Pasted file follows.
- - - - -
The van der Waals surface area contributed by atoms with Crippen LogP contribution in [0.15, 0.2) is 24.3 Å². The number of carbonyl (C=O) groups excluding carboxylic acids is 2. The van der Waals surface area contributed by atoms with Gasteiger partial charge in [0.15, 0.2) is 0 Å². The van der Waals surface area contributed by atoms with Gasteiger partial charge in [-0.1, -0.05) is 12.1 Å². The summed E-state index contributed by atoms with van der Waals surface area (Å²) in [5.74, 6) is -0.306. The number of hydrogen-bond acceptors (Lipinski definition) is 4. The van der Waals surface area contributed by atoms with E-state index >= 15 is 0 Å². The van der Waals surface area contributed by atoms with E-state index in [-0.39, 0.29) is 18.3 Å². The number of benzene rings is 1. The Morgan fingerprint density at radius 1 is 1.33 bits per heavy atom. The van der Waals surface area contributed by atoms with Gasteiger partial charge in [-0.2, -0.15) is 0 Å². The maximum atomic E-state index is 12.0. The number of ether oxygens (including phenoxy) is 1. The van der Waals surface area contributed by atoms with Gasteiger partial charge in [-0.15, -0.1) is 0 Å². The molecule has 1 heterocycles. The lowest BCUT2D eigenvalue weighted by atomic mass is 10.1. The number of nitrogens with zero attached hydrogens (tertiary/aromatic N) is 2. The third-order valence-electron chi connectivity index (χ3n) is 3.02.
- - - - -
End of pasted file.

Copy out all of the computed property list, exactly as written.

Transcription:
The van der Waals surface area contributed by atoms with Crippen LogP contribution in [0.15, 0.2) is 24.3 Å². The number of carbonyl (C=O) groups excluding carboxylic acids is 2. The van der Waals surface area contributed by atoms with Gasteiger partial charge in [0.15, 0.2) is 0 Å². The van der Waals surface area contributed by atoms with Gasteiger partial charge in [-0.1, -0.05) is 12.1 Å². The summed E-state index contributed by atoms with van der Waals surface area (Å²) in [5.74, 6) is -0.306. The number of hydrogen-bond acceptors (Lipinski definition) is 4. The van der Waals surface area contributed by atoms with E-state index >= 15 is 0 Å². The van der Waals surface area contributed by atoms with E-state index in [-0.39, 0.29) is 18.3 Å². The number of benzene rings is 1. The Morgan fingerprint density at radius 1 is 1.33 bits per heavy atom. The van der Waals surface area contributed by atoms with Gasteiger partial charge in [-0.2, -0.15) is 0 Å². The maximum atomic E-state index is 12.0. The number of ether oxygens (including phenoxy) is 1. The van der Waals surface area contributed by atoms with Gasteiger partial charge in [-0.15, -0.1) is 0 Å². The molecule has 1 heterocycles. The lowest BCUT2D eigenvalue weighted by atomic mass is 10.1. The number of nitrogens with zero attached hydrogens (tertiary/aromatic N) is 2. The third-order valence-electron chi connectivity index (χ3n) is 3.02.